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Rly's new policy for companies: Barter goods, services for ads on board trains

Rlys new policy for companies: Barter goods, services for ads on board trains

New Delhi: In a reminiscent to the barter system, the railways has devised a first-of-its-kind policy to allow companies to advertise on trains in lieu of their goods and services for passengers on board.

So, don't be surprised if you see advertisements of a soap brand on a train and find the same being provided in toilets on board for your use.

A policy drafted by the Railway Board's Transformation cell has said that offers of goods and services in exchange for publicity on running trains have been discussed in the board and a decision has been taken to implement it on a trial basis.

A directive in this regard was issued to all general managers of railways on December 27.

"We are experimenting with an unique idea. In barter system, there is no exchange of money. Lakhs of passengers travel by train on a daily basis. Imagine the kind of publicity these brands are going to get. It is a very lucrative deal for them," a senior railway official said.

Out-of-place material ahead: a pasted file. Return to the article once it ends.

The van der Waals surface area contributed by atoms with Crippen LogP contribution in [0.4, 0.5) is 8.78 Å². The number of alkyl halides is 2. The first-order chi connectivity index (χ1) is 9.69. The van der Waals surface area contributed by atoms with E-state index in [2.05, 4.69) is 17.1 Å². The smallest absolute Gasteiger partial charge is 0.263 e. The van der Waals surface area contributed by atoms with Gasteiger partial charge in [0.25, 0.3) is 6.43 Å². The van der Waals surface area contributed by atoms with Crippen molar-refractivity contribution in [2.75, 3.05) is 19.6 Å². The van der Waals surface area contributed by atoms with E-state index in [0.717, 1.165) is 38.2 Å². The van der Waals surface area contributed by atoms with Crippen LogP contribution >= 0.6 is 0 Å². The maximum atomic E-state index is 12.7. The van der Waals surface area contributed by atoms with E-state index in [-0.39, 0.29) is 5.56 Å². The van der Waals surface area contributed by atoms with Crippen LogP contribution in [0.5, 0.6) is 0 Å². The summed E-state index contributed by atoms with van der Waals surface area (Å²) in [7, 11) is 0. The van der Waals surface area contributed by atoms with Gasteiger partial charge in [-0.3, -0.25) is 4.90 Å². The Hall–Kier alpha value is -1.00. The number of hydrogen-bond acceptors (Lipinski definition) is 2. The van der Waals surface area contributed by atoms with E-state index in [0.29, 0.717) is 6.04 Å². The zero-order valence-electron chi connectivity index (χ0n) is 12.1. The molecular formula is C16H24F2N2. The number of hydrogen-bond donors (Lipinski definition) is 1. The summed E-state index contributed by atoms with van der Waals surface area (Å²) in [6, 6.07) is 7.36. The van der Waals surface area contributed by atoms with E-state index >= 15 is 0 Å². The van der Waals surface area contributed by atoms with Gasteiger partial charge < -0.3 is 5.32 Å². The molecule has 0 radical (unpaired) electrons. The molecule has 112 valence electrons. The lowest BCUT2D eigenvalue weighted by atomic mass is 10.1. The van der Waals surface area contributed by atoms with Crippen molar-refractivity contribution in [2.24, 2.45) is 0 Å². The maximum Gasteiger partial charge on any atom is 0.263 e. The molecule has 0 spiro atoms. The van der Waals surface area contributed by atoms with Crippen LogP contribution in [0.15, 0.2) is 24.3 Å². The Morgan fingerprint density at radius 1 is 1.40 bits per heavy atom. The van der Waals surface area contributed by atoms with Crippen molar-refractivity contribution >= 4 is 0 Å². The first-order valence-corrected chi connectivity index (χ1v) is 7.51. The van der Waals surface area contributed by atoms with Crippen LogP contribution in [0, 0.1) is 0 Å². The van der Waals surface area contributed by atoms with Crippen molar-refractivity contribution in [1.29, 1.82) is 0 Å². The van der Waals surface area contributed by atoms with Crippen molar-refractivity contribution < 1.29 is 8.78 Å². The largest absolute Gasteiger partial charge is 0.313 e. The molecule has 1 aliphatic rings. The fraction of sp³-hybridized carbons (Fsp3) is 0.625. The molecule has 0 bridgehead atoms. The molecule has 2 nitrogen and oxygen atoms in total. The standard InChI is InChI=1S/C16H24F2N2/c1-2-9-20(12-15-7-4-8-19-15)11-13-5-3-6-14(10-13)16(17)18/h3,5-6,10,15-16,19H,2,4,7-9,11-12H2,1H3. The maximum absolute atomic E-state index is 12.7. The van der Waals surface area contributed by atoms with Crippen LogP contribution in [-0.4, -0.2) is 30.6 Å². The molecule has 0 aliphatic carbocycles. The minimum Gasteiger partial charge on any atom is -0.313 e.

The order states that when such an offer is received by a coaching depot officer (CDO) he will put it up on the railway website for 21 days to give equal opportunity for interested parties to pitch similar products.

Once the stipulated waiting period is over, the CDO can choose one party and grant them the request. The policy also states that initially, the permission to advertise in this manner can be given by CDOs for three months in two trains in each depot.

"Initially, we will concentrate on barter of goods rather than services. Things like soaps, dispensers, bedrolls. The companies can offer their goods and instead of money, we will give them advertising space on board trains," said the official.

The policy also states that the a maximum number of four thematic products and equipment with courtesy signage per coach inside the toilet or near the exit doors would be allowed.

The maximum size of advertisements have been restricted to six inches by six inches, the policy states.

Ananya Sengupta

Ananya Sengupta

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